E-cigarettes are a tool some people use to help them quit smoking. They produce a heated vapour that you inhale instead of smoking a cigarette. This is why using an e-cigarette is called vaping. To work out whether this might help you, it’s useful to know more about them.
- E-cigarettes produce a vapour that you inhale. The liquid heated to produce the vapour comes in different flavours and contains a chemical called propylene glycol. It sometimes has nicotine in it, but not always.
- If you don’t smoke, don’t start vaping. The health risks of vaping long term are not known, so it’s important to only do it to help you to quit smoking. Vaping is less harmful than smoking. This is because the health problems from smoking mainly come from inhaling tobacco smoke, not from the nicotine in the cigarette.
- Even though some people use vaping to help with quitting smoking, it is not a proven smoking cessation method, so is not subsidised. Evidence shows that approved aids to quit smoking, such as nicotine-replacement patches, gum or lozenges, in combination with support such as Quitline, help the highest percentage of smokers to quit.
- Smokers who switch to vaping with nicotine-containing liquids are more likely to quit than those who vape with non-nicotine-containing liquids.
- If you do use vaping to help you quit smoking, it’s important to stop tobacco smoking completely because even low rates of tobacco smoking are harmful.
Are e-cigarettes safe to use?
Short-term use of e-cigarettes can cause headaches, dry mouth or throat, and throat or mouth irritation and eye irritation. The vapour that e-cigarettes produce contains cytotoxic (harmful to cells) and carcinogenic (cancer causing) chemicals that may pose long-terms risks to women who are pregnant.
Pregnant women should, therefore, avoid vaping. The effects of vaping during pregnancy on feotal development have not been sufficiently studied. However, research from animal studies suggests it may be associated with some harm. Smoking should also be avoided during pregnancy.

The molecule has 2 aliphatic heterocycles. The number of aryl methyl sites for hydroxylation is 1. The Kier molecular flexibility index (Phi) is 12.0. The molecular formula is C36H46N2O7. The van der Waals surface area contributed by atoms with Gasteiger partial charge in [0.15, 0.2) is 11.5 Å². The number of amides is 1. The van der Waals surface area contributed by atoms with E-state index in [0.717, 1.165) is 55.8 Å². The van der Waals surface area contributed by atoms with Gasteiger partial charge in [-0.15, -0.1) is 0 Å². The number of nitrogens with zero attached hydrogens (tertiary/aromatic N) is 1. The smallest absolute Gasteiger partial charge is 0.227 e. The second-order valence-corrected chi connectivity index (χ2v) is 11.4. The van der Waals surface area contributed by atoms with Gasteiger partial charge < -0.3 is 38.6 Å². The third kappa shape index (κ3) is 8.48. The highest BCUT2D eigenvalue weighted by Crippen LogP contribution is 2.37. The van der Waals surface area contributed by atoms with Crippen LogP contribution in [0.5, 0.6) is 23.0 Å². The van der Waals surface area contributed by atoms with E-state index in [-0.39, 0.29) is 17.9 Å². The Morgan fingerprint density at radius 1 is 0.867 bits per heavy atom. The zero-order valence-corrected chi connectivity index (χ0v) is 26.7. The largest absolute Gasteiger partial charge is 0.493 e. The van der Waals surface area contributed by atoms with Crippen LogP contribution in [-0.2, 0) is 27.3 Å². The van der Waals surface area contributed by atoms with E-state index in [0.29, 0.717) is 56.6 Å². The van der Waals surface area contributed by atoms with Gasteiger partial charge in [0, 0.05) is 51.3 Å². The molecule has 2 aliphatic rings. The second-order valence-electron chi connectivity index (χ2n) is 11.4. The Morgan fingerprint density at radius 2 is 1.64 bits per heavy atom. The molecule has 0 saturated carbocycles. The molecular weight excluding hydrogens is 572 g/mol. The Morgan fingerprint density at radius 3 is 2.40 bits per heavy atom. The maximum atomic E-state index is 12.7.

For other users, the health risks of using e-cigarettes long-term are unknown and the products are not regulated. It is only known that the risks of smoking are likely to be much greater. However, even though the nicotine in e-cigarettes poses little danger for adult smokers, it can be lethal (cause someone to die) if taken in large amounts. So, it’s important to keep e-cigarettes and e-liquids somewhere that children can’t reach.
- Position statement – vaping products Ministry of Health, NZ
- E-cigarettes and vaping Asthma and Respiratory Foundation NZ
Are e-cigarettes legal to use?
Vaping products manufactured from tobacco and heated tobacco products can be legally sold in New Zealand. However, under the Smoke-free Environments Act 1990 advertising of these products is banned and it is illegal to sell them to young people under the age of 18.
The smoking ban in indoor workplaces only applies to smoked tobacco and does not apply to vaping or other products that are not smoked. Individual employers and business owners can decide whether they want to include vaping in their smokefree policies.
Are e-cigarettes effective?
The research into the effectiveness of e-cigarettes in helping with quitting smoking has mixed findings and the quality of the evidence is low. This means that the Ministry of Health does not recommend e-cigarettes as a smoking-cessation tool. Instead, the Ministry recommends you use approved smoking-cessation medicines, such as nicotine replacement therapy and get help with breaking your smoking habit from services such as Quitline.
However, some people find e-cigarettes helpful. If you do, it’s important that you stop smoking completely and that you:
- stop smoking completely
- vape with nicotine-containing liquids
- reduce the amount of nicotine in the vaping liquid over time
- keep getting behavioural support, such as through Quitline
- aim to stop vaping over time.
Vaping – the do's and don'ts
Quitline 0800 778 778 for phone, online or text support.
- E-cigarettes Ministry of Health, NZ, 2017
- E-cigarettes Quitline, NZ
- Smoking cessation BPAC, NZ, 2014
- Smoke and mirrors – is vaping useful for smokers who cannot quit? BPAC, NZ, 2018
- Vaping, smokeless, included heated tobacco Ministry of Health, NZ, 2018